IFC: How would you describe “The Place We Live” to a fancy network executive you just met in an elevator?

Dara: It’s everything you loved–or loved to hate—from Melrose Place and 90210 but condensed to five minutes, funny (on purpose) and totally absurd.

IFC: How would you describe “The Place We Live” to a drunk friend of a friend you met in a bar?

Betsy: “Hey Todd, why don’t you have a sip of water. Also, I think you’ll love The Place We Live because everyone has issues…just like you, Todd.”

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IFC: When you were living through the ’90s, did you think it was television’s golden age or the pop culture apocalypse?


Betsy: I wasn’t sure I knew what it was, I just knew I loved it!


Dara: Same. Was just happy that my parents let me watch. But looking back, the ’90s honored The Teen. And for that, it’s the golden age of pop culture. 

IFC: Which ’90s shows did you mine for the series, and why?

Betsy: Melrose and 90210 for the most part. If you watch an episode of either of those shows you’ll see they’re a comedic gold mine. In one single episode, they cover serious crimes, drug problems, sex and working in a law firm and/or gallery, all while being young, hot and skinny.


Dara: And almost any series we were watching in the ’90s, Full House, Saved By the Bell, My So Called Life has very similar themes, archetypes and really stupid-intense drama. We took from a lot of places.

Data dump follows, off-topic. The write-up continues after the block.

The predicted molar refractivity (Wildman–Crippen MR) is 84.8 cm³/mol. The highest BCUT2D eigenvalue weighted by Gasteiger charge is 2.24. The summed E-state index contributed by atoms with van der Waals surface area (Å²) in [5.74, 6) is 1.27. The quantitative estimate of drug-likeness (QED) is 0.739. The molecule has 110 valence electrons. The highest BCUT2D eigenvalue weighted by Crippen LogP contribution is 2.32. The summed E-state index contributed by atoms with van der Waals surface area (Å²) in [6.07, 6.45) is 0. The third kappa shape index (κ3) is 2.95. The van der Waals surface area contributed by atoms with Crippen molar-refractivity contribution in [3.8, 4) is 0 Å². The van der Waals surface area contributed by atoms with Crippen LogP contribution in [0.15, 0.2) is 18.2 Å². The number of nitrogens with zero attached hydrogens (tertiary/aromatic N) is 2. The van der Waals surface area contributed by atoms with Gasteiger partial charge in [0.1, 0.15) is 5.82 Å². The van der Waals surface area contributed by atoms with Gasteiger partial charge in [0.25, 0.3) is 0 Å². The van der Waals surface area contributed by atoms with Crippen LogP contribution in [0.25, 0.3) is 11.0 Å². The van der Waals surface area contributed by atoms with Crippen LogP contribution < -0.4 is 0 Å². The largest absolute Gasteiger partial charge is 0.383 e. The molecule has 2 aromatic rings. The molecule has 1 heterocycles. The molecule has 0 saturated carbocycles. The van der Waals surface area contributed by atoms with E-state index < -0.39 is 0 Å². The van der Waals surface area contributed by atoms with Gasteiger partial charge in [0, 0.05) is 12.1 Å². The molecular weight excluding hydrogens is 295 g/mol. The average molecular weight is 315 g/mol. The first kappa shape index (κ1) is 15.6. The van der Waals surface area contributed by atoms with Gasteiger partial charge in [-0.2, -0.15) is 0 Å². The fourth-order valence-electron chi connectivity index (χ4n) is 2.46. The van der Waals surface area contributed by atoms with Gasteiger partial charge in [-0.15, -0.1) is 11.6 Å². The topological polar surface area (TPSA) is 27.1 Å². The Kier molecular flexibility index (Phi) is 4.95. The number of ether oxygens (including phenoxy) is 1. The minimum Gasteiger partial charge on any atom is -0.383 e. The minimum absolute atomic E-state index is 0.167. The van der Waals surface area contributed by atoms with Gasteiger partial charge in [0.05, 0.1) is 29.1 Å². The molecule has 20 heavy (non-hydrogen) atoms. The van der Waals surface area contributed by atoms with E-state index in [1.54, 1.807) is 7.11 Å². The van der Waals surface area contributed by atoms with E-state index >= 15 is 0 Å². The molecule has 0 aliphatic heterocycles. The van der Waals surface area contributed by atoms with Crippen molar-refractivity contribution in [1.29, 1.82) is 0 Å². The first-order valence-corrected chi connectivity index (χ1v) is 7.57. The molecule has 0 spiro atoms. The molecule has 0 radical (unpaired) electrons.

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IFC: How would you describe each of the show’s characters in terms of their ’90s TV stereotype?

Dara: Autumn (Sunita Mani) is the femme fatale. Robin (Dara Katz) is the book worm (because she wears glasses). Candace (Betsy Kenney) is Corey’s twin and gives great advice and has really great hair. Corey (Casey Jost) is the boy next door/popular guy. Candace and Corey’s parents decided to live in a car so the gang can live in their house. 
Lee (Jonathan Braylock) is the jock.

IFC: Why do you think the world is ready for this series?

Dara: Because everyone’s feeling major ’90s nostalgia right now, and this is that, on steroids while also being a totally new, silly thing.

Delight in the whole season of The Place We Live right now on IFC’s Comedy Crib. It’ll take you back in all the right ways.

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New Nasty

Whips, Chains and Hand Sanitizer